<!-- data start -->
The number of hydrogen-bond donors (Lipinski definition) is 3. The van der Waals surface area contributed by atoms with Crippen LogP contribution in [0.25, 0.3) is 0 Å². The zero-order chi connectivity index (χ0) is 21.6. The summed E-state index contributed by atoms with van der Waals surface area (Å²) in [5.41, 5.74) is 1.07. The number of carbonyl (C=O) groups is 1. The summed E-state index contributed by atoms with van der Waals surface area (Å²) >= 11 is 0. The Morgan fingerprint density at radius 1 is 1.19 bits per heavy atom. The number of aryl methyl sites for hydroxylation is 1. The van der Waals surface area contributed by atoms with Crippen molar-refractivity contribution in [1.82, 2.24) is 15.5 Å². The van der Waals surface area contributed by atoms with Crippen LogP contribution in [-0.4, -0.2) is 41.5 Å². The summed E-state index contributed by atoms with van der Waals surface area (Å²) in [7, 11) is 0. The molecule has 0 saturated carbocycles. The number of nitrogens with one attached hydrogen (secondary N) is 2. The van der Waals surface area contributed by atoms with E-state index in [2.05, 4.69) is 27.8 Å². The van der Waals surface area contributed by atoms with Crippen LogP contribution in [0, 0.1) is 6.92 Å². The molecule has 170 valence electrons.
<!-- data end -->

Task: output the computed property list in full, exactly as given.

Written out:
The number of hydrogen-bond donors (Lipinski definition) is 3. The van der Waals surface area contributed by atoms with Crippen LogP contribution in [0.25, 0.3) is 0 Å². The zero-order chi connectivity index (χ0) is 21.6. The summed E-state index contributed by atoms with van der Waals surface area (Å²) in [5.41, 5.74) is 1.07. The number of carbonyl (C=O) groups is 1. The summed E-state index contributed by atoms with van der Waals surface area (Å²) >= 11 is 0. The Morgan fingerprint density at radius 1 is 1.19 bits per heavy atom. The number of aryl methyl sites for hydroxylation is 1. The van der Waals surface area contributed by atoms with Crippen molar-refractivity contribution in [1.82, 2.24) is 15.5 Å². The van der Waals surface area contributed by atoms with Crippen LogP contribution in [-0.4, -0.2) is 41.5 Å². The summed E-state index contributed by atoms with van der Waals surface area (Å²) in [7, 11) is 0. The molecule has 0 saturated carbocycles. The number of nitrogens with one attached hydrogen (secondary N) is 2. The van der Waals surface area contributed by atoms with E-state index in [2.05, 4.69) is 27.8 Å². The van der Waals surface area contributed by atoms with Crippen LogP contribution in [0, 0.1) is 6.92 Å². The molecule has 170 valence electrons.